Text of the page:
When you start as an engineering manager, you need to be quick on your feet. A ton of new and terrifying things get thrown at you. And everyone is looking at you. I was at that place when I started as an Engineering manager 1.5 years ago. In this blog post, I will share the 3 books for new engineering managers that I wish I had read when I started (and not months later).

The Making Of A Manager – Julie Zhou

The making of a manager review

In The Making of a Manager, Julie shares her transition from a designer at Facebook, to being a manager. She starts from a point where she was promoted with no management experience, to gain all that experience. And takes you along on that journey.

Great managers are made, not born

Julie Zhou

The philosophy of Julie is that great managers are made, not born. Being an engineering manager involves a subset of specific skills, mindsets, and attitudes that are almost impossible to have when you start. The upside? This means you can be made a great manager as well!

The thing I like the most about the making of a manager is the fact that Julie writes from her point of view as a freshly promoted manager. In most management books, you read from the perspective of a big CEO which I cannot relate to. But Julie writes about the struggles I’m currently having, making this one of the best books for new engineering managers.

Interested in a more in-depth review? Read my full review of The Making Of A Manager

Engineering Management For The Rest Of Us – Sarah Drasner

This book isn’t for the “born leaders”.This book is for the rest of us.

Sarah Drasner

Similar to the first book Sarah states that there are a lot of things she wished someone told her when she started. And Sarah is absolutely someone you want to listen to! She is currently a Director of Engineering at Google and has been at Netlify, Microsoft, and Zillow before that.

While the book has some great chapters on your team, feedback, and collaboration there is one thing that stood out to me that other books don’t have. Sarah also focuses on you as the manager, and maybe more important as a person. I can recommend all new engineering managers to read the chapters on setting boundaries, filling your cup, and believing in yourself.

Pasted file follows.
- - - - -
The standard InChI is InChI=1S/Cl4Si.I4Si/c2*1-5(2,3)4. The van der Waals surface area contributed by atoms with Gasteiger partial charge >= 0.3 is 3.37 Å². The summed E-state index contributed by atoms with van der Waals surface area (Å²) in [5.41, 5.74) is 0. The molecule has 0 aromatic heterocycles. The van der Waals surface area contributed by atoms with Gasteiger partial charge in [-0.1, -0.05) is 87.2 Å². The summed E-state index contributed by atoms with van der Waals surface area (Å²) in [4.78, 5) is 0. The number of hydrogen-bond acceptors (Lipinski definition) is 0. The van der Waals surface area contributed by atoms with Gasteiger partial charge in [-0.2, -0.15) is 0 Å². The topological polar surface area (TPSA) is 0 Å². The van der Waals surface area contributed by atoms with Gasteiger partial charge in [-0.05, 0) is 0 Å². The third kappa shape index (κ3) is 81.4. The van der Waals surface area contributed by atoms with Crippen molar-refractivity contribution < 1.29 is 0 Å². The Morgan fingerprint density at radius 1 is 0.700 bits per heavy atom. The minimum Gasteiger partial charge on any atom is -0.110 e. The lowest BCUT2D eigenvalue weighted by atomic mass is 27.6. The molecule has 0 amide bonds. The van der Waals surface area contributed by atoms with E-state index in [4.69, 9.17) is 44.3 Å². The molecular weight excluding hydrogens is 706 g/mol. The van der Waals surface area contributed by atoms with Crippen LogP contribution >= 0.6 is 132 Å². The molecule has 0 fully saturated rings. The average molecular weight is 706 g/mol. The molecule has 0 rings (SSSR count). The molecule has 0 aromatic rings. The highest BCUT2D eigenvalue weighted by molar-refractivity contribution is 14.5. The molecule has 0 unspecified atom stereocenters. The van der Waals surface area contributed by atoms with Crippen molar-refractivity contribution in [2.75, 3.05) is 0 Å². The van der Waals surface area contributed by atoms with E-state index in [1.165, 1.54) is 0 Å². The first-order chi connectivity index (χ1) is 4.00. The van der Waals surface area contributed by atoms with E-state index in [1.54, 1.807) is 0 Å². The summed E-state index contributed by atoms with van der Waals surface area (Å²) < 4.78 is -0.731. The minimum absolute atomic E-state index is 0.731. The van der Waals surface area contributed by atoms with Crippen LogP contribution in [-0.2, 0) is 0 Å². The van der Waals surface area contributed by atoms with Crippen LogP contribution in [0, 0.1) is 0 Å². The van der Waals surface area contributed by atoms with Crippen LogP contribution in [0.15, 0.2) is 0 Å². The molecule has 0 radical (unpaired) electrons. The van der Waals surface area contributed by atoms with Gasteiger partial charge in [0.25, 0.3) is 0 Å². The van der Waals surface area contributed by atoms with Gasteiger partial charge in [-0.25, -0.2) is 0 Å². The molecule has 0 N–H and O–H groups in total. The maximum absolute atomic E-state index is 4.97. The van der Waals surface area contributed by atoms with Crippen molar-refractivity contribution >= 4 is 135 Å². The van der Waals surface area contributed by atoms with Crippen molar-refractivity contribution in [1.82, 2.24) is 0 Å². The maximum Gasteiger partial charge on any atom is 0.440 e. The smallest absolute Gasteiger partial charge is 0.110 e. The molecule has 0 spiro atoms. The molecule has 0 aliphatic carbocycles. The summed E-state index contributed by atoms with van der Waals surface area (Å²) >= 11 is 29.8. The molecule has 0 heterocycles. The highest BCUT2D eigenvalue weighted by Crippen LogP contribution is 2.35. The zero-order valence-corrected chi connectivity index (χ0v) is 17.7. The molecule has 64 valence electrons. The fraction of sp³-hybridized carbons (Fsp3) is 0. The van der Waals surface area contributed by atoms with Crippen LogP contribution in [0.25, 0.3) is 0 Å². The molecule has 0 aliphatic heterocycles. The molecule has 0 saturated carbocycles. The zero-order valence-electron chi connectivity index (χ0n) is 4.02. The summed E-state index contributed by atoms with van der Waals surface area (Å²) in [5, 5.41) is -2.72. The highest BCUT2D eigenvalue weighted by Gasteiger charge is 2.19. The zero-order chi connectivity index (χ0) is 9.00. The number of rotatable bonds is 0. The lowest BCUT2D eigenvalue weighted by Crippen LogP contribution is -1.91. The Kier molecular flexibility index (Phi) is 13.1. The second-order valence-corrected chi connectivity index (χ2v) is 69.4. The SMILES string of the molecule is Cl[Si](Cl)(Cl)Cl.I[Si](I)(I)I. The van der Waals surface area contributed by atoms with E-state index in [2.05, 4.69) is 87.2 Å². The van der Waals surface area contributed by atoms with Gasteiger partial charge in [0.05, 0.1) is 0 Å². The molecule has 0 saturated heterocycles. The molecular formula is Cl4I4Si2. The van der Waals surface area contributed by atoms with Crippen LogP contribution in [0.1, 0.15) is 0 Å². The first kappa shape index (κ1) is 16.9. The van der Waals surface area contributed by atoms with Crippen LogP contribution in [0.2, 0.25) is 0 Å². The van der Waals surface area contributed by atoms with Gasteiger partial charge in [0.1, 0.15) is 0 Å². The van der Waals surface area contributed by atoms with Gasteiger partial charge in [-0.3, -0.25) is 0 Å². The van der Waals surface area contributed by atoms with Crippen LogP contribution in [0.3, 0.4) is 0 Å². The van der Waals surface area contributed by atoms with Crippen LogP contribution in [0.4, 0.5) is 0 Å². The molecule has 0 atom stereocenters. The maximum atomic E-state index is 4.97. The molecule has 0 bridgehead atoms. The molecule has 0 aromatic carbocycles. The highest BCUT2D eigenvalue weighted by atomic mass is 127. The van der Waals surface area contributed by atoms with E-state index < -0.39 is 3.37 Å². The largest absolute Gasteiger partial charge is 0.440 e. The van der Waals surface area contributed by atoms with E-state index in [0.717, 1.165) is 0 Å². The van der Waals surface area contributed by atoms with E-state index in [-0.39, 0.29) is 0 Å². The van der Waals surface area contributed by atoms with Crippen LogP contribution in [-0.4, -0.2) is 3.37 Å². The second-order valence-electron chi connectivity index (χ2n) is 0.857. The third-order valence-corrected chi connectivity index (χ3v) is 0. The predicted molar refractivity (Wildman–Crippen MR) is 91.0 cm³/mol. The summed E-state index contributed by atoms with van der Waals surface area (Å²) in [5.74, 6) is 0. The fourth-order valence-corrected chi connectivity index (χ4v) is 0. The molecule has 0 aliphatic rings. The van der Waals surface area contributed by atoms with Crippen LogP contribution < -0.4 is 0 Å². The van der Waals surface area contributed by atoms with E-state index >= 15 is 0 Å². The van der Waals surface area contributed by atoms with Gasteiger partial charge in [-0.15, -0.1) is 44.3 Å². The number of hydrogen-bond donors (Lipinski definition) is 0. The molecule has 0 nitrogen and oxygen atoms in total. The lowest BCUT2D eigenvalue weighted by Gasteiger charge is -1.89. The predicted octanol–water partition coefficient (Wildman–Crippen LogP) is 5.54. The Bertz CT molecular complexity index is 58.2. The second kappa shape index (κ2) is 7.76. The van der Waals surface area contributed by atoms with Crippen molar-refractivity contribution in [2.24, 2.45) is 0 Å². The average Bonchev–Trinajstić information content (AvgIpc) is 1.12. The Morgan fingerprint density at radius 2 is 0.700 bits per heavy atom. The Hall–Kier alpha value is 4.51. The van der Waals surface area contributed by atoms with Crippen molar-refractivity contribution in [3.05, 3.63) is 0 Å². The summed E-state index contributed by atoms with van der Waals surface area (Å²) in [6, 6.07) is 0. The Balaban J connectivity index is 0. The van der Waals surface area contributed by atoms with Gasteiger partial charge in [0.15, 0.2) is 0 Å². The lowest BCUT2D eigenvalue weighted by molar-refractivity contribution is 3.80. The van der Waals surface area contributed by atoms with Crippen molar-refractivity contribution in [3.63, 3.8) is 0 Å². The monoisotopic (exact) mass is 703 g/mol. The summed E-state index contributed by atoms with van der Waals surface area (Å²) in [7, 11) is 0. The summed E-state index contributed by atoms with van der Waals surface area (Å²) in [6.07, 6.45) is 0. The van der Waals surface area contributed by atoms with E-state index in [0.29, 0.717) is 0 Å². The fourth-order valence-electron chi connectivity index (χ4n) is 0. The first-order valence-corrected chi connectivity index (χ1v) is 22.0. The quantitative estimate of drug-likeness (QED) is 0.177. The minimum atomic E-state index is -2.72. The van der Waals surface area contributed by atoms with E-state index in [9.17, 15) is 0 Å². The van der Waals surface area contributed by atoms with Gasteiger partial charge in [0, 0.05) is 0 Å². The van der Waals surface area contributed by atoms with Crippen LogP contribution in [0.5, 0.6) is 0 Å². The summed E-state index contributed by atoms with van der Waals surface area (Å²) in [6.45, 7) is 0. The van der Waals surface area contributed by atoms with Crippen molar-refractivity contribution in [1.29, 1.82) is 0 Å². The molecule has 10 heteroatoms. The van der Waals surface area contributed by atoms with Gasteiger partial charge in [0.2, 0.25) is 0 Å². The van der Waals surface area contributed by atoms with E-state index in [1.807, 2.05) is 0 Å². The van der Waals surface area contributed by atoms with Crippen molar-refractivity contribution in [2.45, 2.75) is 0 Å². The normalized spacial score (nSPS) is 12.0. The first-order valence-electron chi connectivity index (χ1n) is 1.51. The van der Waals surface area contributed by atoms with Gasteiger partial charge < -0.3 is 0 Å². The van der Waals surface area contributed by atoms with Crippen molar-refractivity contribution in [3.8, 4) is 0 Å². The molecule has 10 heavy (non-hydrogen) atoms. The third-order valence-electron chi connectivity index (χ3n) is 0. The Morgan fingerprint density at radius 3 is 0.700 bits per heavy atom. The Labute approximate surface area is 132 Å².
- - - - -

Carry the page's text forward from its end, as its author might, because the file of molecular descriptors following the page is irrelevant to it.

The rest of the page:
You can get a free chapter at engmanagement.dev

The Manager’s Path – Camille Fournier

The Manager’s Path is a blueprint for any role in engineering management and above. It will give you a very clear picture of all roles, and how to get the most out of that role. It goes from Engineering Manager to VP of Engineering or CTO. Going from managing teams to managing managers.

“Regular 1-1s are like oil changes; if you skip them, plan to get stranded on the side of the highway at the worst possible time.”

Marc Hedlund

Besides the clear blueprint for all management roles, several chapters are dedicated to the core management tasks. After reading this book you have a good idea of how you can run meetings like 1:1’s, performance feedback, and having to let someone go.

The Manager’s Path is a great book for new engineering managers as well as more experienced engineering managers who aim to become a VP or CTO themselves.

Conclusion: 3 books for New Engineering Managers

All these 3 books for new engineering managers have one thing in common. They are riddled with notes, and post-its, and specific chapters are re-read when needed.

I hope you will learn as much as I did from these 3 books for new engineering managers. Do you have any other books that are a must-read? I’d love to hear from you!

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